I'm looking forward to some of the programs, but I'm also a little concerned about the amount of programming since I'm already worn out just from getting everything ready! I do more programming in the summer than I really think one person should, but I just can't bring myself not to have something for all ages each week, so I compromise by keeping the programs on the more simple side. And I'm taking the day before the 4th off, so I'll have a 4-day weekend right in the middle!

Have you made any significant changes in how your summer program works? How do you balance community needs/wants for programs with preserving your own sanity and not burning out? Good luck to us all, and see you on the other side!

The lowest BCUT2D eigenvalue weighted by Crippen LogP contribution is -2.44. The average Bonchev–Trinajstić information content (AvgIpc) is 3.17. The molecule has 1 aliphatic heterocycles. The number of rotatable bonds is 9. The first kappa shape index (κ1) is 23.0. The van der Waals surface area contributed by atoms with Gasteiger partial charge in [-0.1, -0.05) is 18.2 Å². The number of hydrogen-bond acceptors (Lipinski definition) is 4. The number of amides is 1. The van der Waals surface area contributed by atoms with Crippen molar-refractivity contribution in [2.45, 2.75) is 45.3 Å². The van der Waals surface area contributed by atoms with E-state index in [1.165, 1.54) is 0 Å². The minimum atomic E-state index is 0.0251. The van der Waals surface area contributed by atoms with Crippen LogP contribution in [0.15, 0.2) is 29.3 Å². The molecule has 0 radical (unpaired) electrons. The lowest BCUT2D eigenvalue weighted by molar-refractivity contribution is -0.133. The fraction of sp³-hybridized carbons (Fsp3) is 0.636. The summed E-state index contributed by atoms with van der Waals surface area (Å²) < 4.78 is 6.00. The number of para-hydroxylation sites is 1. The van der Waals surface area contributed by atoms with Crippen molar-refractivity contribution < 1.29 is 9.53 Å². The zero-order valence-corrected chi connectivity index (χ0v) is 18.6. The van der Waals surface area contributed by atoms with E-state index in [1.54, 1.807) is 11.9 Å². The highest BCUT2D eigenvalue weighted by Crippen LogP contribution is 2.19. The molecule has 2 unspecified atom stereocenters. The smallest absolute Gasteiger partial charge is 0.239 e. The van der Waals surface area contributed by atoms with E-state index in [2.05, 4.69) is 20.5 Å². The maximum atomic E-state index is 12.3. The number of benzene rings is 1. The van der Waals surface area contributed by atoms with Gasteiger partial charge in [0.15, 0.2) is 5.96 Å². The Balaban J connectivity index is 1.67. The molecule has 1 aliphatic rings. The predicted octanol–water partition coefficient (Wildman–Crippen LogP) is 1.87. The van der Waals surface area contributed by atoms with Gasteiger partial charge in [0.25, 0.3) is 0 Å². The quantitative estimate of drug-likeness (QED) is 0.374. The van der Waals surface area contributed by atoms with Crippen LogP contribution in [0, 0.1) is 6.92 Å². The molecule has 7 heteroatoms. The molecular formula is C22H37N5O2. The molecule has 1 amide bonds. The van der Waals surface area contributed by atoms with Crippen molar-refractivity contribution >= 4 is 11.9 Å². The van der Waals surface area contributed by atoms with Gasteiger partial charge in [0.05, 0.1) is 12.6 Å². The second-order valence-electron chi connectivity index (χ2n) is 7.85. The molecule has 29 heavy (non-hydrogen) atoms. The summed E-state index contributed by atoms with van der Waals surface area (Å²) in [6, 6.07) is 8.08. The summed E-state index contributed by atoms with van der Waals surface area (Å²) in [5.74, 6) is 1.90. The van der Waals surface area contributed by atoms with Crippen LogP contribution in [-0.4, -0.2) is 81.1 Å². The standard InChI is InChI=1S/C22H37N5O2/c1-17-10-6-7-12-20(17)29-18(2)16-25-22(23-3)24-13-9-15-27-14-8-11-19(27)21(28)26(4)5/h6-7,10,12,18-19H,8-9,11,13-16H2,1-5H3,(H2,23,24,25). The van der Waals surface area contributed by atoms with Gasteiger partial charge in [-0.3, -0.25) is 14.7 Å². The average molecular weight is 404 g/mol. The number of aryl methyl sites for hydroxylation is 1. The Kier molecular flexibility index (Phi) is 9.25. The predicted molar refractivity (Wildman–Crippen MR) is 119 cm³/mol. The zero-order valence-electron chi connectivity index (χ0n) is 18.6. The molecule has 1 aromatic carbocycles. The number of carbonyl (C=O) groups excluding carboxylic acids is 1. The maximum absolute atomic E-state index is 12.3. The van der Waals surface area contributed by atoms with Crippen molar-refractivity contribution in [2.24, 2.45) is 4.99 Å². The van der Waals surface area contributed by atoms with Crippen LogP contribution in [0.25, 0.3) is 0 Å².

*Here are links if you'd link a blank Book-opoly template to make your own. One is the original Publisher file, so you can make any adjustments you'd like, the other is a png image file to use in any graphics program. These are on my Google drive, and the files are set so that anyone with a link can access. It won't be able to give a preview of the Publisher file, but it will download fine. 

Monday, May 29, 2023

The New Normal


It's been a little over three years since life as we knew it came to a screeching halt with one word: coronavirus. We were caught completely off-guard, as were all levels of government and health care. No one was prepared for a pandemic, no one had policies and procedures in place to deal with such a threat. Most of the country shut down for 2-4 weeks in order to slow the spread so our health care system wouldn't become completely overwhelmed, as had happened in other countries.